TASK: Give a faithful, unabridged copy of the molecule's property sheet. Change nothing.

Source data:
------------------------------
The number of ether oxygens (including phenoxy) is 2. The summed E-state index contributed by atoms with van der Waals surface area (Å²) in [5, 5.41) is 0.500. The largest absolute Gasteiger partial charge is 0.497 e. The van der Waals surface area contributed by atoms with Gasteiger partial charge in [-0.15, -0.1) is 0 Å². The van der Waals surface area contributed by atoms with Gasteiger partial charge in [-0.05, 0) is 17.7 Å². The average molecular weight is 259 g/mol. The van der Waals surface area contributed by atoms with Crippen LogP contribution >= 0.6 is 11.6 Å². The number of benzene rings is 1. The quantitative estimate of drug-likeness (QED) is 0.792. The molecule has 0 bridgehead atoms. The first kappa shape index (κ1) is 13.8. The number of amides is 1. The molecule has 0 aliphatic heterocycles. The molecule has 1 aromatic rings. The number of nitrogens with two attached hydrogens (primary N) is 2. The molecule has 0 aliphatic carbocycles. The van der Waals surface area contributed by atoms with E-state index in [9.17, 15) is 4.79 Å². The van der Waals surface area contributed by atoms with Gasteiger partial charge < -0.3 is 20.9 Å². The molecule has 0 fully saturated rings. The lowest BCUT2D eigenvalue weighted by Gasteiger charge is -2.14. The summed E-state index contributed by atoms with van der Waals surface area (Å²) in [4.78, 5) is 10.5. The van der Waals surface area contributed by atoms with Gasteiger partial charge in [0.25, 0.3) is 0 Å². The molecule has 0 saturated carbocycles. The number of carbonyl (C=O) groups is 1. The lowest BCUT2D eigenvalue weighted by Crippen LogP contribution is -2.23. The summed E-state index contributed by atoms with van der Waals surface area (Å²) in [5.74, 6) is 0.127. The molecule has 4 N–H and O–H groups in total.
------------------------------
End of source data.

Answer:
The number of ether oxygens (including phenoxy) is 2. The summed E-state index contributed by atoms with van der Waals surface area (Å²) in [5, 5.41) is 0.500. The largest absolute Gasteiger partial charge is 0.497 e. The van der Waals surface area contributed by atoms with Gasteiger partial charge in [-0.15, -0.1) is 0 Å². The van der Waals surface area contributed by atoms with Gasteiger partial charge in [-0.05, 0) is 17.7 Å². The average molecular weight is 259 g/mol. The van der Waals surface area contributed by atoms with Crippen LogP contribution >= 0.6 is 11.6 Å². The number of benzene rings is 1. The quantitative estimate of drug-likeness (QED) is 0.792. The molecule has 0 bridgehead atoms. The first kappa shape index (κ1) is 13.8. The number of amides is 1. The molecule has 0 aliphatic heterocycles. The molecule has 1 aromatic rings. The number of nitrogens with two attached hydrogens (primary N) is 2. The molecule has 0 aliphatic carbocycles. The van der Waals surface area contributed by atoms with E-state index in [9.17, 15) is 4.79 Å². The van der Waals surface area contributed by atoms with Gasteiger partial charge < -0.3 is 20.9 Å². The molecule has 0 fully saturated rings. The lowest BCUT2D eigenvalue weighted by Gasteiger charge is -2.14. The summed E-state index contributed by atoms with van der Waals surface area (Å²) in [4.78, 5) is 10.5. The van der Waals surface area contributed by atoms with Gasteiger partial charge in [0.25, 0.3) is 0 Å². The molecule has 0 saturated carbocycles. The number of carbonyl (C=O) groups is 1. The lowest BCUT2D eigenvalue weighted by Crippen LogP contribution is -2.23. The summed E-state index contributed by atoms with van der Waals surface area (Å²) in [5.74, 6) is 0.127. The molecule has 4 N–H and O–H groups in total.